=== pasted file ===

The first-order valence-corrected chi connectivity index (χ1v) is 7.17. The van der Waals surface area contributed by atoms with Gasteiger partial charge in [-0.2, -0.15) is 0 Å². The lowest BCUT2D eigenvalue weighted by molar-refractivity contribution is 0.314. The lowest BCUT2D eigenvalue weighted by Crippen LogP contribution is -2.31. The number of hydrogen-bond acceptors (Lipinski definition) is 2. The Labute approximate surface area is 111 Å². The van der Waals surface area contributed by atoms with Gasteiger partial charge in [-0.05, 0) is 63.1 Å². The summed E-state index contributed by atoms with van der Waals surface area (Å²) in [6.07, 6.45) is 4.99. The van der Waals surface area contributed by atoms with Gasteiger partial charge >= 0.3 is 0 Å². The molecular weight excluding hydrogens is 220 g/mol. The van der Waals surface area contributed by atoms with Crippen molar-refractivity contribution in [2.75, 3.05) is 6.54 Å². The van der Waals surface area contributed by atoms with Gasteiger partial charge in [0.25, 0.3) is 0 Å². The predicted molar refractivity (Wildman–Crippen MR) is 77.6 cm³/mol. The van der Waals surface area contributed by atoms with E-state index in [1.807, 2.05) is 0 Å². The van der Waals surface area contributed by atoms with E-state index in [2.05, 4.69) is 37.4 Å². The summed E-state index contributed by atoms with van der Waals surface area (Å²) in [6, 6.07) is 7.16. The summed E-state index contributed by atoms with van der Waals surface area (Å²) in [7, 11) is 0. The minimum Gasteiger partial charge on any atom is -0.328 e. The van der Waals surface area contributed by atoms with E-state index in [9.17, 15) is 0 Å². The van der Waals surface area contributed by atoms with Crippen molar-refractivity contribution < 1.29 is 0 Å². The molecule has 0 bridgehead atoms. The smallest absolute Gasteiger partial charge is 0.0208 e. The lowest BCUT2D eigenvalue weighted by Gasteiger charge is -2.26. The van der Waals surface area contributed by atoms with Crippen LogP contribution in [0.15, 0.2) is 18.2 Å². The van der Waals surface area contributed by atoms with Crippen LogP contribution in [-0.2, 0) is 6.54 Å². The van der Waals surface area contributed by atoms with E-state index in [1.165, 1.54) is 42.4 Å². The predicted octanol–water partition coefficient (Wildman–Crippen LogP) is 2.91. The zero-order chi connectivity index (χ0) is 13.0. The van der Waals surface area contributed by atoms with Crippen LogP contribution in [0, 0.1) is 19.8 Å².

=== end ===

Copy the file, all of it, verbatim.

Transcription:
The first-order valence-corrected chi connectivity index (χ1v) is 7.17. The van der Waals surface area contributed by atoms with Gasteiger partial charge in [-0.2, -0.15) is 0 Å². The lowest BCUT2D eigenvalue weighted by molar-refractivity contribution is 0.314. The lowest BCUT2D eigenvalue weighted by Crippen LogP contribution is -2.31. The number of hydrogen-bond acceptors (Lipinski definition) is 2. The Labute approximate surface area is 111 Å². The van der Waals surface area contributed by atoms with Gasteiger partial charge in [-0.05, 0) is 63.1 Å². The summed E-state index contributed by atoms with van der Waals surface area (Å²) in [6.07, 6.45) is 4.99. The van der Waals surface area contributed by atoms with Gasteiger partial charge >= 0.3 is 0 Å². The molecular weight excluding hydrogens is 220 g/mol. The van der Waals surface area contributed by atoms with Crippen molar-refractivity contribution in [2.75, 3.05) is 6.54 Å². The van der Waals surface area contributed by atoms with Gasteiger partial charge in [0.25, 0.3) is 0 Å². The predicted molar refractivity (Wildman–Crippen MR) is 77.6 cm³/mol. The van der Waals surface area contributed by atoms with E-state index in [1.807, 2.05) is 0 Å². The van der Waals surface area contributed by atoms with E-state index in [2.05, 4.69) is 37.4 Å². The summed E-state index contributed by atoms with van der Waals surface area (Å²) in [6, 6.07) is 7.16. The summed E-state index contributed by atoms with van der Waals surface area (Å²) in [7, 11) is 0. The minimum Gasteiger partial charge on any atom is -0.328 e. The van der Waals surface area contributed by atoms with E-state index in [9.17, 15) is 0 Å². The van der Waals surface area contributed by atoms with Crippen molar-refractivity contribution < 1.29 is 0 Å². The molecule has 0 bridgehead atoms. The smallest absolute Gasteiger partial charge is 0.0208 e. The lowest BCUT2D eigenvalue weighted by Gasteiger charge is -2.26. The van der Waals surface area contributed by atoms with Crippen LogP contribution in [0.15, 0.2) is 18.2 Å². The van der Waals surface area contributed by atoms with Crippen LogP contribution in [-0.2, 0) is 6.54 Å². The van der Waals surface area contributed by atoms with E-state index in [1.165, 1.54) is 42.4 Å². The predicted octanol–water partition coefficient (Wildman–Crippen LogP) is 2.91. The zero-order chi connectivity index (χ0) is 13.0. The van der Waals surface area contributed by atoms with Crippen LogP contribution in [0, 0.1) is 19.8 Å².